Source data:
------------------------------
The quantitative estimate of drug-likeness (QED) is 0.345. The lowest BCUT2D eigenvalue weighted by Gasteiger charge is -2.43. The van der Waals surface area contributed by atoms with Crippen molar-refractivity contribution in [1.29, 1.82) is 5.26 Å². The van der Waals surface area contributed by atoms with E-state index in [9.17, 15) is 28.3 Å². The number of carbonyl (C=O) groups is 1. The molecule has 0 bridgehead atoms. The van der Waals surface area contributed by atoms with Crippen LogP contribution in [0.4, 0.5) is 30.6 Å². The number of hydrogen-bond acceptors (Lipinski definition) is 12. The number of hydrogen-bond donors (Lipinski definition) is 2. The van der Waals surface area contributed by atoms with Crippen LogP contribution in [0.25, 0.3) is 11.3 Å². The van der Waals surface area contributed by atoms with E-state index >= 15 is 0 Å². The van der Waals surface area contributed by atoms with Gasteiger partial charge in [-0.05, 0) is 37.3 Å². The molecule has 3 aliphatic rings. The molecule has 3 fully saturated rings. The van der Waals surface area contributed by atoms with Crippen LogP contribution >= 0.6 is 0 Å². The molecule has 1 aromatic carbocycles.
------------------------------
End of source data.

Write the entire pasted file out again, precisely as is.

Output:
The quantitative estimate of drug-likeness (QED) is 0.345. The lowest BCUT2D eigenvalue weighted by Gasteiger charge is -2.43. The van der Waals surface area contributed by atoms with Crippen molar-refractivity contribution in [1.29, 1.82) is 5.26 Å². The van der Waals surface area contributed by atoms with E-state index in [9.17, 15) is 28.3 Å². The number of carbonyl (C=O) groups is 1. The molecule has 0 bridgehead atoms. The van der Waals surface area contributed by atoms with Crippen LogP contribution in [0.4, 0.5) is 30.6 Å². The number of hydrogen-bond acceptors (Lipinski definition) is 12. The number of hydrogen-bond donors (Lipinski definition) is 2. The van der Waals surface area contributed by atoms with Crippen LogP contribution in [0.25, 0.3) is 11.3 Å². The van der Waals surface area contributed by atoms with E-state index >= 15 is 0 Å². The van der Waals surface area contributed by atoms with Gasteiger partial charge in [-0.05, 0) is 37.3 Å². The molecule has 3 aliphatic rings. The molecule has 3 fully saturated rings. The van der Waals surface area contributed by atoms with Crippen LogP contribution >= 0.6 is 0 Å². The molecule has 1 aromatic carbocycles.